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Be aware out there during hunting season

Utah Division of Wildlife Resources

Hunters can use public trails, even where hunting isn't allowed, to get to areas where they can hunt.

It’s hunting season in Utah, and local land managers say it’s important for both hunters and recreationalists to know the laws before they head outside.

The hunting season in Utah began August 20th with the general archery hunt for deer, and will end November 10th, which is the final day to hunt elk with a muzzleloader.

Open space managers for Park City and Basin Recreation say it’s important that hunters understand what public lands they can - and can’t - hunt on, especially in Summit County where hunters, hikers and bikers share the space.

Park City Municipal Trails and Open Space Manager Heinrich Deters says Park City has a law that prohibits firing a gun within city limits, so staying on trails around the resorts and avoiding state and federal land is a good idea.

"I don’t take my kids in the Uintas right now to ride bikes because it’s hunting season, it’s rifle season," said Deters. "Those are lands, forest service lands, where hunting is allowed. There are pockets in the Wasatch Back on the east side and west side where hunting is allowed. Like Lamb’s Canyon is an area. You will encounter possibly hunters on the Crest Trail. Like here in Park City you probably shouldn’t be encountering a hunter in the middle of Round Valley."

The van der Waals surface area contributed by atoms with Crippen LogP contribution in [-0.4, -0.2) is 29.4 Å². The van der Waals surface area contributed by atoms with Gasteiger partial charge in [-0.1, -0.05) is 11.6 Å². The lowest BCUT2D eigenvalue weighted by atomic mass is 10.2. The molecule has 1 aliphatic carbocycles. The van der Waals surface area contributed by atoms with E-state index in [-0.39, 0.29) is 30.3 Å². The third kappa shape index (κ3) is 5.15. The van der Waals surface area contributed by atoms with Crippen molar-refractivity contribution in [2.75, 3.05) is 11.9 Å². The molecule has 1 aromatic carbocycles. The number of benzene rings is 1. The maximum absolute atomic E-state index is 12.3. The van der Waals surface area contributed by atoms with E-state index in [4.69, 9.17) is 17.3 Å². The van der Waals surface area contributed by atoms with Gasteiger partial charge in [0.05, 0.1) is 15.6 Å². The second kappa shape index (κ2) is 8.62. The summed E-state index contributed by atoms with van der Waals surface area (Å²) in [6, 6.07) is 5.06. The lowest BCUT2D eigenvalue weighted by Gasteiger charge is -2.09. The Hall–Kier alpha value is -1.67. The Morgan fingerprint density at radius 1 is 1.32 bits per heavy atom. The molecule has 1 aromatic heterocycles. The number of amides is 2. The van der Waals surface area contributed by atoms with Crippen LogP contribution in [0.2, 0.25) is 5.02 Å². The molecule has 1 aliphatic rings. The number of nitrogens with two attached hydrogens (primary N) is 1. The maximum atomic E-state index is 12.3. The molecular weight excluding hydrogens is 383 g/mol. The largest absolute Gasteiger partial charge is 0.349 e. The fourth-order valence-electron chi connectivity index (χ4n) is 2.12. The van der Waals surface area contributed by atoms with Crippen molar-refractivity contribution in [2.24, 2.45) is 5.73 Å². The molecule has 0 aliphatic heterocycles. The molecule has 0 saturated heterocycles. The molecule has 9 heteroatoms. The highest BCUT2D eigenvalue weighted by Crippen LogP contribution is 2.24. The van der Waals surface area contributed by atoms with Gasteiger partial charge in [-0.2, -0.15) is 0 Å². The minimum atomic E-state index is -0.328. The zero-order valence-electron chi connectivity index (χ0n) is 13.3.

Basin Recreation Open Space and Trails Manager Phares Gines says a considerable portion of their trails are on easements through privately owned land and discharging a weapon of any kind or taking game from Basin Trails is strictly prohibited. But hunters can use the trails to access areas where hunting is allowed.

"Rob’s is a good example," explained Gines. "It leads up into Hunters Trail and into the Canyons and Toll Canyon. Summit Park areas have those potentials for access to other areas that may be huntable. So, I don’t think it’s ever a bad idea to wear some bright orange during hunting season, just in case.”

If hunters travel on trails where hunting is prohibited, their firearms may not have ammunition in the chamber or magazine, muzzleloaders may not be charged with powder or ball, and archery equipment may not have an arrow nocked. Gines says it falls upon the hunters to know the regulations, and a great resource is the website wildlife.utah.gov.